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Emergency Contraception

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EllaOne 30mg Tablet
Pack Size: 1 tablet
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Our Price: £34.99
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  • EllaOne should be taken as soon as possible after unprotected sex.
  • It is only effective up to 120 hours after, if it has been longer than this you should not take EllaOne and see your GP to discuss emergency contraception.
  • If you are sick or suffer with diarrhoea within 3 hours of taking EllaOne it may not have been absorbed and will not be effective. You will need to obtain another supply as soon as possible.

Unfortunately EllaOne is not 100% effective at preventing pregnancy, however it is up to 98% effective if it is taken within 120 hours of unprotected sex.

If your next period has not arrived five or more days from when it was due you should take a pregnancy test.

EllaOne is a 'morning after pill' that is taken in a single dose for emergency contraception. EllaOne is the newest form of 'morning after pill' available and be taken up to 120 hours (5 days) after unprotected sex or contraceptive accident and still remain effective. EllaOne is thought to be up to 98% effective at preventing pregnancy as long as it is taken within 120 hours of the incident. 

EllaOne contains the hormone ulipristal acetate. It acts to prevent the release of eggs from the ovaries during ovulation and to reduce the chance of a fertilised egg implanting in the womb. 

EllaOne should be taken as soon as possible after unprotected sex. A very small minority of women feel sick after taking EllaOne, if you are sick within 3 hours of taking the tablet you must obtain a further supply as you will not be covered.

EllaOne may cause your next period to come earlier or later than normal, and it may be heavier or lighter than usual.

Please read the Patient Information Leaflet for side effects and additional information. 

Usually less than 1 in 10 people experience side effects from EllaOne, however the most common may include abdominal pains, nausea, sickness, dizziness, spotting or abnormal bleeding, headaches, dizziness, mood changes, breast or back pain, painful periods, or tiredness. Taking EllaOne with some food may help to reduce any nausea you may experience.

Less common side effects can include:

  • diarrhoea, heartburn, wind, dry mouth

  • unusual or irregular vaginal bleeding, heavy/prolonged periods premenstrual syndrome, vaginal irritation or discharge, lesser or greater sex drive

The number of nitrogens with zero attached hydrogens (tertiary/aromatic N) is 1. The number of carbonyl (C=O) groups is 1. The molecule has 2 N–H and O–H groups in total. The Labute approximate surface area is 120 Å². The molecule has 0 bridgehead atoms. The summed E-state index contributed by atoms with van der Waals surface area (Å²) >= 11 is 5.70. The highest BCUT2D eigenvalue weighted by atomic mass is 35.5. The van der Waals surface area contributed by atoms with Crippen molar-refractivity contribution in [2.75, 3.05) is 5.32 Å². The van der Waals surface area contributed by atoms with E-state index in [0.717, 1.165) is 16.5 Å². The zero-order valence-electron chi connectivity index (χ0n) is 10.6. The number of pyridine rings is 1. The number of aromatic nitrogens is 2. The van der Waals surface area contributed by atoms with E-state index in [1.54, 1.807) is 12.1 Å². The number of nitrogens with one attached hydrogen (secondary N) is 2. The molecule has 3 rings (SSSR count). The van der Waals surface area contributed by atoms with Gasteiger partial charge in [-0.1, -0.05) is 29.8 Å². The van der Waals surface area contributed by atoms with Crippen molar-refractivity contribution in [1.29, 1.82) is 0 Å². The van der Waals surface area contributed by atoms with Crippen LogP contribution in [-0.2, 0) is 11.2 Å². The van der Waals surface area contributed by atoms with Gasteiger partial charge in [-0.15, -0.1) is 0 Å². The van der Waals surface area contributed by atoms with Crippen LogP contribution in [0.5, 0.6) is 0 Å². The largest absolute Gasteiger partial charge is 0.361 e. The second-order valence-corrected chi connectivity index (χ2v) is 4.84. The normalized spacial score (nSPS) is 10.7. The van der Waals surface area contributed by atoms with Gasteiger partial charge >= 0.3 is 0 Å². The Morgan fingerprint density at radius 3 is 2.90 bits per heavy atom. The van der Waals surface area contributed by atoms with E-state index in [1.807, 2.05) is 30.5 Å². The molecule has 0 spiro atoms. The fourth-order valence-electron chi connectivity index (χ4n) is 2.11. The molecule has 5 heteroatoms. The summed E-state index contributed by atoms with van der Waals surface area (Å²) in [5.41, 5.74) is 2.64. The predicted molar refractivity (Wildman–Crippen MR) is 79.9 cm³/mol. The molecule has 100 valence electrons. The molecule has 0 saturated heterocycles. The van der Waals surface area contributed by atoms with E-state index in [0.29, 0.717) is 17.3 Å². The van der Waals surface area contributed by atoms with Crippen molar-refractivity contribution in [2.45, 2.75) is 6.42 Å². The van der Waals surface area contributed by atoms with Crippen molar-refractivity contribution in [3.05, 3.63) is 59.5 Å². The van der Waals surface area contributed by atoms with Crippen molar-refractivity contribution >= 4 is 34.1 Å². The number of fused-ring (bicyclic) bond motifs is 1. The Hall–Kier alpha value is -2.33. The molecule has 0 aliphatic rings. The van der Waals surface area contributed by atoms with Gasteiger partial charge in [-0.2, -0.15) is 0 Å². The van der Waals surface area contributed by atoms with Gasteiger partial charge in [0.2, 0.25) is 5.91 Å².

• hot flushes

  • appetite changes, emotional disorders, anxiety, agitation, trouble sleeping, sleepiness, migraine visual disturbances

  • influenza

  • acne, skin lesions, itching

  • fever, chills, malaise

  • genital pain or itching, pain during sex, rupture of an ovarian cyst, unusually light period

  • loss of concentration, vertigo, shaking, disorientation, fainting

  • unusual sensation in eye, red eye, sensitivity to light

  • dry throat, disturbance in taste

  • hives (itchy rash), feeling thirsty

If you experience any adverse effects from taking your prescribed medicine it is important to let a heathcare professional know immediately. In a medical emergency you should contact the emergency services or go straight to your local Accident & Emergency.

EllaOne can make hormonal contraceptives, such as pills or patches, less effective. After taking EllaOne you should continue to use your regular hormonal contraceptive and also use condoms until your next period.

The following medicines may make EllaOne work less well:

  • Phenytoin, fosphenytoine, phenobarbital, primidone, carbamazepine, oxcarbazepine (used to treat epilepsy)

  • Ritonavir, efavirenz, nevirapine (used to treat HIV infection)

  • Rifampicin, rifabutin (used to treat tuberculosis)

  • St John's wort (Hypericum perforatum) or herbal medicines that contain it (used for depression or anxiety).

If you are taking any of the above medcines you should discuss emergency contraception with your GP to ensure that it is effective.

Please read the Patient Information Leaflet enclosed with your medicines for a full list of medicines that may affect EllaOne.

Do not take EllaOne if your period is already overdue as you may already be pregnant. You should see your GP or family planning clinic.

EllaOne should not replace your regular method of contraception, such as the pill or condoms; these are more reliable and effective.

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Levonelle 1500mg Tablet
Pack Size: 1 tablet
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Our Price: £19.99
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Takes less than 3 minutes to complete

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  • Levonelle should be taken as soon as possible after unprotected sex; the sooner it is taken, the more effective it is at preventing unwanted pregnancy.